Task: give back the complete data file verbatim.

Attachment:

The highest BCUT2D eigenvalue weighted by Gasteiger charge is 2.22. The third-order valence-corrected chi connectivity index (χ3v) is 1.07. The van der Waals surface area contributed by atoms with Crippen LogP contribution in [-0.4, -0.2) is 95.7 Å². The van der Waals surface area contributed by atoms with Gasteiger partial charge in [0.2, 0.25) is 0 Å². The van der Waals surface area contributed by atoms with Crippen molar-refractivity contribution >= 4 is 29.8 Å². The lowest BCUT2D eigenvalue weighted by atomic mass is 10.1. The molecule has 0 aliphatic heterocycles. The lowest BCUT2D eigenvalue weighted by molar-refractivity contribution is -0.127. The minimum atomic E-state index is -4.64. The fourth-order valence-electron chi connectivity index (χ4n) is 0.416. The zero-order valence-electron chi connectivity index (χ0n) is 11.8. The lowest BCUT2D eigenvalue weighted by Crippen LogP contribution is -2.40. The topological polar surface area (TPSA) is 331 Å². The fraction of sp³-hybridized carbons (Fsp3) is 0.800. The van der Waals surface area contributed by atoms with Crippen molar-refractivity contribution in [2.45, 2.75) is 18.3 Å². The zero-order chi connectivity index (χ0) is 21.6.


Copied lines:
The highest BCUT2D eigenvalue weighted by Gasteiger charge is 2.22. The third-order valence-corrected chi connectivity index (χ3v) is 1.07. The van der Waals surface area contributed by atoms with Crippen LogP contribution in [-0.4, -0.2) is 95.7 Å². The van der Waals surface area contributed by atoms with Gasteiger partial charge in [0.2, 0.25) is 0 Å². The van der Waals surface area contributed by atoms with Crippen molar-refractivity contribution >= 4 is 29.8 Å². The lowest BCUT2D eigenvalue weighted by atomic mass is 10.1. The molecule has 0 aliphatic heterocycles. The lowest BCUT2D eigenvalue weighted by molar-refractivity contribution is -0.127. The minimum atomic E-state index is -4.64. The fourth-order valence-electron chi connectivity index (χ4n) is 0.416. The zero-order valence-electron chi connectivity index (χ0n) is 11.8. The lowest BCUT2D eigenvalue weighted by Crippen LogP contribution is -2.40. The topological polar surface area (TPSA) is 331 Å². The fraction of sp³-hybridized carbons (Fsp3) is 0.800. The van der Waals surface area contributed by atoms with Crippen molar-refractivity contribution in [2.45, 2.75) is 18.3 Å². The zero-order chi connectivity index (χ0) is 21.6.